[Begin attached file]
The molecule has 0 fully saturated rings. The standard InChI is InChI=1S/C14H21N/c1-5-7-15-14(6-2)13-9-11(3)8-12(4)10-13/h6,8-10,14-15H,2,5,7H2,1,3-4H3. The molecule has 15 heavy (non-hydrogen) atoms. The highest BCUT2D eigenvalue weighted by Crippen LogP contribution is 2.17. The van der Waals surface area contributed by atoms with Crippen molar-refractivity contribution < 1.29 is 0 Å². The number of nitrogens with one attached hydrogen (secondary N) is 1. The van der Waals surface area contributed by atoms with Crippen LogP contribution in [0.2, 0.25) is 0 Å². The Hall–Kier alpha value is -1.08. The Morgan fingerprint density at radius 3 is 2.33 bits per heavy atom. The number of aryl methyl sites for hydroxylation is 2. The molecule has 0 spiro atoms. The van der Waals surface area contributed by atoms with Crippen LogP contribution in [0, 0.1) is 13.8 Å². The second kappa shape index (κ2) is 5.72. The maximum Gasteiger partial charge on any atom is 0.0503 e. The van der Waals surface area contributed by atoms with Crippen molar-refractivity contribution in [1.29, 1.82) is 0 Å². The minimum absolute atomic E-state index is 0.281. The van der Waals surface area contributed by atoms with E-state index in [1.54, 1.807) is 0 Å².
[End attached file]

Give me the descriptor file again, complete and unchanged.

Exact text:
The molecule has 0 fully saturated rings. The standard InChI is InChI=1S/C14H21N/c1-5-7-15-14(6-2)13-9-11(3)8-12(4)10-13/h6,8-10,14-15H,2,5,7H2,1,3-4H3. The molecule has 15 heavy (non-hydrogen) atoms. The highest BCUT2D eigenvalue weighted by Crippen LogP contribution is 2.17. The van der Waals surface area contributed by atoms with Crippen molar-refractivity contribution < 1.29 is 0 Å². The number of nitrogens with one attached hydrogen (secondary N) is 1. The van der Waals surface area contributed by atoms with Crippen LogP contribution in [0.2, 0.25) is 0 Å². The Hall–Kier alpha value is -1.08. The Morgan fingerprint density at radius 3 is 2.33 bits per heavy atom. The number of aryl methyl sites for hydroxylation is 2. The molecule has 0 spiro atoms. The van der Waals surface area contributed by atoms with Crippen LogP contribution in [0, 0.1) is 13.8 Å². The second kappa shape index (κ2) is 5.72. The maximum Gasteiger partial charge on any atom is 0.0503 e. The van der Waals surface area contributed by atoms with Crippen molar-refractivity contribution in [1.29, 1.82) is 0 Å². The minimum absolute atomic E-state index is 0.281. The van der Waals surface area contributed by atoms with E-state index in [1.54, 1.807) is 0 Å².